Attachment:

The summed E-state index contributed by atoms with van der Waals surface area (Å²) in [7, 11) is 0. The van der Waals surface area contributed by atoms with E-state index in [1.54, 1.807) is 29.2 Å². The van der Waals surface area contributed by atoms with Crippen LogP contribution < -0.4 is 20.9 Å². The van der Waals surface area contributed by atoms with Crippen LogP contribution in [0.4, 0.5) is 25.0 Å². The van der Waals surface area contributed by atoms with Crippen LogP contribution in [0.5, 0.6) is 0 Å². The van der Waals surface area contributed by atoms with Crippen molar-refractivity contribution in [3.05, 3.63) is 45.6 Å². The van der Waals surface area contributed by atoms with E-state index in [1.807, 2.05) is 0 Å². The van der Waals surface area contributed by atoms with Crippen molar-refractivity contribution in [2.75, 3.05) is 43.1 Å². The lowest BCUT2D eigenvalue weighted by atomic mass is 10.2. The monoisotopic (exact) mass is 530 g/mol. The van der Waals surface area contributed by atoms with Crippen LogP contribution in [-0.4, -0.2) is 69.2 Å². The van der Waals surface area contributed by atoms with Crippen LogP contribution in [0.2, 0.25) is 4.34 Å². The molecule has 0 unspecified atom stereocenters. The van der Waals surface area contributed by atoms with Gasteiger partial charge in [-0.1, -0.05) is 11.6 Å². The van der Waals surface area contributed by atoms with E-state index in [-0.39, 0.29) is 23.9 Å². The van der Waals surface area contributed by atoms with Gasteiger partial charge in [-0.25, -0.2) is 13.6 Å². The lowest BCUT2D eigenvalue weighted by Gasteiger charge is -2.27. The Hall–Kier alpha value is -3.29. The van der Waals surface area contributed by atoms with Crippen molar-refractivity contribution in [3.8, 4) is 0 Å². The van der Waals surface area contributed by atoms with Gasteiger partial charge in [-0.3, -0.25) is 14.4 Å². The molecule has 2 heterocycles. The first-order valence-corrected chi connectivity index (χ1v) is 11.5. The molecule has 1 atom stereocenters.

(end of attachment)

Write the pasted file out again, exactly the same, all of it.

The summed E-state index contributed by atoms with van der Waals surface area (Å²) in [7, 11) is 0. The van der Waals surface area contributed by atoms with E-state index in [1.54, 1.807) is 29.2 Å². The van der Waals surface area contributed by atoms with Crippen LogP contribution < -0.4 is 20.9 Å². The van der Waals surface area contributed by atoms with Crippen LogP contribution in [0.4, 0.5) is 25.0 Å². The van der Waals surface area contributed by atoms with Crippen LogP contribution in [0.5, 0.6) is 0 Å². The van der Waals surface area contributed by atoms with Crippen molar-refractivity contribution in [3.05, 3.63) is 45.6 Å². The van der Waals surface area contributed by atoms with E-state index in [1.807, 2.05) is 0 Å². The van der Waals surface area contributed by atoms with Crippen molar-refractivity contribution in [2.75, 3.05) is 43.1 Å². The lowest BCUT2D eigenvalue weighted by atomic mass is 10.2. The monoisotopic (exact) mass is 530 g/mol. The van der Waals surface area contributed by atoms with Crippen LogP contribution in [-0.4, -0.2) is 69.2 Å². The van der Waals surface area contributed by atoms with Crippen LogP contribution in [0.2, 0.25) is 4.34 Å². The molecule has 0 unspecified atom stereocenters. The van der Waals surface area contributed by atoms with Gasteiger partial charge in [-0.1, -0.05) is 11.6 Å². The van der Waals surface area contributed by atoms with E-state index in [-0.39, 0.29) is 23.9 Å². The van der Waals surface area contributed by atoms with Gasteiger partial charge in [-0.25, -0.2) is 13.6 Å². The lowest BCUT2D eigenvalue weighted by Gasteiger charge is -2.27. The Hall–Kier alpha value is -3.29. The van der Waals surface area contributed by atoms with Crippen molar-refractivity contribution in [3.8, 4) is 0 Å². The van der Waals surface area contributed by atoms with Gasteiger partial charge in [-0.3, -0.25) is 14.4 Å². The molecule has 2 heterocycles. The first-order valence-corrected chi connectivity index (χ1v) is 11.5. The molecule has 1 atom stereocenters.